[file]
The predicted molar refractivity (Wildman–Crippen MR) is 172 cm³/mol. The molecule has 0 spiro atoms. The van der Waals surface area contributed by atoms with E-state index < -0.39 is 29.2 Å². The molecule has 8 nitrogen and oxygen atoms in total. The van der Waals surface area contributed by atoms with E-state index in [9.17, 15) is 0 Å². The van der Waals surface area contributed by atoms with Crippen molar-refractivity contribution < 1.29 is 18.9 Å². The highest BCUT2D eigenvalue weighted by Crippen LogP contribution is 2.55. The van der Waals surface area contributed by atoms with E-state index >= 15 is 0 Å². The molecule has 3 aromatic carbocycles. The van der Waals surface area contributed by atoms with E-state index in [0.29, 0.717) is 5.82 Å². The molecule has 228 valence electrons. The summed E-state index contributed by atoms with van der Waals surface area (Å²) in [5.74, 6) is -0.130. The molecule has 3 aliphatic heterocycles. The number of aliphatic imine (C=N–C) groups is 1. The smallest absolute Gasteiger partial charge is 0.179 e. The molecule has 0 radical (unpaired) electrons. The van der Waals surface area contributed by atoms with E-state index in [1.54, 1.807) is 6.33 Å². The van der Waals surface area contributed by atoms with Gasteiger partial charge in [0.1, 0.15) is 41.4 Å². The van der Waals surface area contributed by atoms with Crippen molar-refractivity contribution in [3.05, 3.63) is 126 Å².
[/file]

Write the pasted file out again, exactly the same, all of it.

The predicted molar refractivity (Wildman–Crippen MR) is 172 cm³/mol. The molecule has 0 spiro atoms. The van der Waals surface area contributed by atoms with E-state index < -0.39 is 29.2 Å². The molecule has 8 nitrogen and oxygen atoms in total. The van der Waals surface area contributed by atoms with E-state index in [9.17, 15) is 0 Å². The van der Waals surface area contributed by atoms with Crippen molar-refractivity contribution < 1.29 is 18.9 Å². The highest BCUT2D eigenvalue weighted by Crippen LogP contribution is 2.55. The van der Waals surface area contributed by atoms with E-state index >= 15 is 0 Å². The molecule has 3 aromatic carbocycles. The van der Waals surface area contributed by atoms with E-state index in [0.29, 0.717) is 5.82 Å². The molecule has 228 valence electrons. The summed E-state index contributed by atoms with van der Waals surface area (Å²) in [5.74, 6) is -0.130. The molecule has 3 aliphatic heterocycles. The number of aliphatic imine (C=N–C) groups is 1. The smallest absolute Gasteiger partial charge is 0.179 e. The molecule has 0 radical (unpaired) electrons. The van der Waals surface area contributed by atoms with E-state index in [1.54, 1.807) is 6.33 Å². The van der Waals surface area contributed by atoms with Gasteiger partial charge in [0.1, 0.15) is 41.4 Å². The van der Waals surface area contributed by atoms with Crippen molar-refractivity contribution in [3.05, 3.63) is 126 Å².